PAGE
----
The small outposts and habitations with their broken down cars and rusting machinery are the only modern ugliness in this endless field of primitive beauty. Strange shadows play upon the hills and play tricks upon the eye. Where are these shadows coming from? I don't know and I cannot determine, yet they are real, just one more mystery in this mysterious land. The panorama changes minute by minute, and just as you begin to absorb it and to conceptualize its beauty, it changes. The frozen rivers tell us to slow down, for we are moving through here too fast.
Rivers never lie, and the awesome beauty of a blue sky river running serpentine through the brown tan canvas assures you that this river is telling us the truth, we are moving too fast, our destination lies ahead of us and out departure is long gone. We know less than the family of deer nibbling on the frozen grass or the eagle circling lazily overhead. We are rising up now, going up the road towards where the river has just come from and what it all means I can't say, I am a stranger here, just passing through, looking out the cold glass window pane like a museum exhibit of an amazing ancient land. It has things to show me and secrets to tell me, if only I have eyes to see, and ears to hear.
We are on the high plains now, far above the ridges and washouts. As trees begin to dot the landscape as the cattle try to escape the cold wind in the ravines as the blown snow fills the rivulets. Higher and higher we go, more ridges appear sharper and taller and stonier than those before. Triumphant primordial rock palisades decorate the high ridge peaks. The small rocks mark only their minor defeats lying down hill in the dirt, harbingers of times eventual victory over us all, come one day; come someday, come that someday when that someday comes when we will all be long gone from here these stones will remain.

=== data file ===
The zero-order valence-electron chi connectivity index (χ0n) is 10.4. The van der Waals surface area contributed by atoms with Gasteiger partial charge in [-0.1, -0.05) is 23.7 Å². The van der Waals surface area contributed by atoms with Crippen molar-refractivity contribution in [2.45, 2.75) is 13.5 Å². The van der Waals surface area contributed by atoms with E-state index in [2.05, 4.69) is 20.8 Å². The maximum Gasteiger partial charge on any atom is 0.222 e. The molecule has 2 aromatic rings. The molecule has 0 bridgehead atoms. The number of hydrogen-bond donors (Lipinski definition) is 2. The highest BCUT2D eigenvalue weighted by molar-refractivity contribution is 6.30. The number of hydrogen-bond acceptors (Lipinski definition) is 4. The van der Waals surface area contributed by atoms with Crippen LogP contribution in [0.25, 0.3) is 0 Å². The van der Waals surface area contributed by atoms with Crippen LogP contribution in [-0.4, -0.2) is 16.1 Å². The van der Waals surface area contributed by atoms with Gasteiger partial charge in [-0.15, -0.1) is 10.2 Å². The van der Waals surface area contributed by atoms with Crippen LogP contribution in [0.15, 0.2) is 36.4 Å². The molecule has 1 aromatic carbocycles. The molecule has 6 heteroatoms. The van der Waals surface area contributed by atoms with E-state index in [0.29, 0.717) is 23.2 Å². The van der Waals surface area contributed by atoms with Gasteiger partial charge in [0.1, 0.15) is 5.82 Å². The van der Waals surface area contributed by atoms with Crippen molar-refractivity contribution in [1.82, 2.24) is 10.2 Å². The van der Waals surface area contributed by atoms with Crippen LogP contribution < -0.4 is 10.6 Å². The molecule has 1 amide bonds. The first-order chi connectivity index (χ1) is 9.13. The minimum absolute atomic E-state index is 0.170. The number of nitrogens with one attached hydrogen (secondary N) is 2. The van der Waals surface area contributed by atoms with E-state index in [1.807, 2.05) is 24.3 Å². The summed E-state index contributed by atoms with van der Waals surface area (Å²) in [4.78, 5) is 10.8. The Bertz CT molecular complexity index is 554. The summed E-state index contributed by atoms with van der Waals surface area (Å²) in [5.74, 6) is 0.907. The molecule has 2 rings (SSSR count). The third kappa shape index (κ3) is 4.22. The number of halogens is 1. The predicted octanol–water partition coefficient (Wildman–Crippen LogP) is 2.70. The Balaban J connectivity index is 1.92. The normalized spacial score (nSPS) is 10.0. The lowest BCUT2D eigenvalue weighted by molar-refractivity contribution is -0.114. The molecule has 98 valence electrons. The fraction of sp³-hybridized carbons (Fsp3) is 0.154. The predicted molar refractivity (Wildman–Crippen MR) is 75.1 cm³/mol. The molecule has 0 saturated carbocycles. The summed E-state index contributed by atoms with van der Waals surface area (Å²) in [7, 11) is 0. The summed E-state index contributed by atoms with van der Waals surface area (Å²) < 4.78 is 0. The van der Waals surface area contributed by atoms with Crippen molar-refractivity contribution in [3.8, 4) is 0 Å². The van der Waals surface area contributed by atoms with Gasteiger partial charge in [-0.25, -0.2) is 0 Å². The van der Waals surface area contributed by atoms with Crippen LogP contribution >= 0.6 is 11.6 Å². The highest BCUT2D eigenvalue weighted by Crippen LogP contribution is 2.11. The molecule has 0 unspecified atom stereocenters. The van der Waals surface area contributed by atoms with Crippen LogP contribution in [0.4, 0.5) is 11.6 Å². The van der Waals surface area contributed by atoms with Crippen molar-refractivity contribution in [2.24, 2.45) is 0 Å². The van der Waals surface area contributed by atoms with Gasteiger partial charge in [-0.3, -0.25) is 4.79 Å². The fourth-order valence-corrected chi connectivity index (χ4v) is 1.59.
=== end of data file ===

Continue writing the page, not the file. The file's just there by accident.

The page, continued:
As we approach Billings Montana, the signs and sheet metal begin to dot the ridge. The scope and scale of the landscape make them look like tombstones laid out on some, long forgotten, Boot Hill. Billings sprawls off into the hills and rides a staddle of these mountains; it is a gathering point, a lifeboat of modern humanity in an ocean of rock time.
Beyond this point white-capped mountains rise to surround us, no more amateur mountains, as this is the true boundary, this is the edge. The edge of a far off magic land, bounded not just with mountains, but also by nightfall. We shall sneak through these mountains under the cover of darkness, but first the sun must shine into our eyes, one last time, as a grand finale for this production and as the curtain closes, the embers of Missoula burn bright against the darkness with a thousand tiny lights, each a hearth, each a home, each a story and each a universe unto themselves.